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U.S. COVID Deaths Reach 800K, On Track to Hit One Million Before Spring

U.S. COVID Deaths Reach 800K, On Track to Hit One Million Before Spring

 

The United States reached the sad milestone of 800,000 coronavirus-related deaths on Sunday, according to a Reuters News tally. As the nation braces for a potential surge in infections due to more time spent indoors with colder weather and the highly transmissible Omicron variant of the virus, experts predict the country’s death toll from COVID-19 will reach and surpass one million by March or potentially sooner if more people don’t avail themselves of the available vaccines and boosters.

The death toll is the equivalent of the entire population of the state of North Dakota.

Even with vaccines widely and freely available, the country has lost more lives to the virus this year than in 2020 due to the more contagious Delta variant and people refusing to get inoculated against COVID-19. 450,000 people in the United States have died since January 2021 after contracting COVID, or 57% of all U.S. deaths from the illness since the pandemic started. To give closer context, we reported the number of cases had reached 700,000 on October 2nd.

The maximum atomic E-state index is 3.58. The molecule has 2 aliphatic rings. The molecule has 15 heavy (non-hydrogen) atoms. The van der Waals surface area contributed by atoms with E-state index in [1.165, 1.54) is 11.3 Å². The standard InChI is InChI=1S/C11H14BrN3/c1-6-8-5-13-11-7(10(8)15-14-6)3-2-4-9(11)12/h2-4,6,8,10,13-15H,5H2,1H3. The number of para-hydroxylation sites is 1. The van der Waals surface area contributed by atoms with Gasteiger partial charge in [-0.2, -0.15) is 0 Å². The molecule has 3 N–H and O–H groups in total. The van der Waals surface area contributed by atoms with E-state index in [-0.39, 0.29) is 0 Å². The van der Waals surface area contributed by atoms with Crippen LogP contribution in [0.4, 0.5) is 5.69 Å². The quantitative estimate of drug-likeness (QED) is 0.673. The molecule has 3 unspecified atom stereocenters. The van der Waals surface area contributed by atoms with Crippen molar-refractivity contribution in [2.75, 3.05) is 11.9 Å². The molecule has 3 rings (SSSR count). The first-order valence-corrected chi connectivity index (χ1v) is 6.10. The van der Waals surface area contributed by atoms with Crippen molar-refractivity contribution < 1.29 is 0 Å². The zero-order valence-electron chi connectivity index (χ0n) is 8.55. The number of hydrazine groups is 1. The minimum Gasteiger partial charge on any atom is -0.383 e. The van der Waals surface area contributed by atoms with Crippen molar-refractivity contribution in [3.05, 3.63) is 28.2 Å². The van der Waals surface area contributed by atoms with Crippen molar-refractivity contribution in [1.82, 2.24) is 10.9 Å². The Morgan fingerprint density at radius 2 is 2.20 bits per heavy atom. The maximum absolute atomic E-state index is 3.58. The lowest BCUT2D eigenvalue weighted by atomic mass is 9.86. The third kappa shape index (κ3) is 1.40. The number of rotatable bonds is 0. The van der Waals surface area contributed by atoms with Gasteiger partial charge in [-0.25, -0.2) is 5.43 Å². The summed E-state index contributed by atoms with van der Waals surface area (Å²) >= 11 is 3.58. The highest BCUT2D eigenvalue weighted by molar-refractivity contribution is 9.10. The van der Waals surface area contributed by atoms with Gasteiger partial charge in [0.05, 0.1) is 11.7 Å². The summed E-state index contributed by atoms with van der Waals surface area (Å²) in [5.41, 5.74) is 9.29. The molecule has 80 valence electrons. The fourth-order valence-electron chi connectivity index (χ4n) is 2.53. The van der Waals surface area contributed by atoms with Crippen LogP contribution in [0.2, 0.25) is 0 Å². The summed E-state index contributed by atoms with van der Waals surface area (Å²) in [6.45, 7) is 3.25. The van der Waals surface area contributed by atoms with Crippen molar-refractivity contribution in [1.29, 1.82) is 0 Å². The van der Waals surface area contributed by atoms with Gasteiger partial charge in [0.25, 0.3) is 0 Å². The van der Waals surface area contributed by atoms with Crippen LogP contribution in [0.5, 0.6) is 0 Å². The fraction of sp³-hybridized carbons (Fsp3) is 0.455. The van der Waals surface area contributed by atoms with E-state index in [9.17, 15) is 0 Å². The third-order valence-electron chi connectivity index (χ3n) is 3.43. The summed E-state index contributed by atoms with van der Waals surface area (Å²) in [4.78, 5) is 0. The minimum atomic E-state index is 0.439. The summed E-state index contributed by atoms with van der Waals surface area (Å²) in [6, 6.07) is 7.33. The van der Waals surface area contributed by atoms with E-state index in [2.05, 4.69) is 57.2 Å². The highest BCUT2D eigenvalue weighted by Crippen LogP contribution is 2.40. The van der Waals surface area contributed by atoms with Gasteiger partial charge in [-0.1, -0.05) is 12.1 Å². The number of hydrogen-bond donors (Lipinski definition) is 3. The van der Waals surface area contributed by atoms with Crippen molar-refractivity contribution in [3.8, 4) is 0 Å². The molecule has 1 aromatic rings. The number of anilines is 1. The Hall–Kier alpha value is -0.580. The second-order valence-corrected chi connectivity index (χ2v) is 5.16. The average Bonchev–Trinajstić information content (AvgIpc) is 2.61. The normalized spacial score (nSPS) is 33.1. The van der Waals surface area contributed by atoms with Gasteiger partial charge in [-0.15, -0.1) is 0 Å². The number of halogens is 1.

Other countries have lost far fewer lives per capita in the past 11 months, according to the data. The death rate in the United States was more than three times higher than in neighboring Canada and 11 times more than Japan. It took 111 days for U.S. deaths to jump from 600,000 to 700,000, according to Reuters analysis. The next 100,000 deaths took just 73 days.

The deaths this year were mostly in unvaccinated patients, health experts say. Deaths have increased despite advances in caring for COVID patients and new treatment options such as monoclonal antibodies. New infections in the United States were averaging around 120,000 a day, with Michigan contributing the most cases a day. COVID-19 patients were filling Michigan hospitals at record levels, with three out of four of them unvaccinated.

Of the 10 states that reported the most deaths per capita in the last 11 months, eight were from the south – Alabama, Georgia, Florida, Kentucky, Oklahoma, Mississippi, South Carolina, and West Virginia, according to the Reuters analysis.

Fears of the new variant have prompted Americans to line up for booster doses of COVID-19 vaccines at a record pace. Just under a million people a day received booster doses of one of the three authorized vaccines last week, the highest rate since regulators gave the nod to additional shots.

The latest CDC data showed that roughly 60% of the U.S. population has been fully vaccinated against COVID-19.

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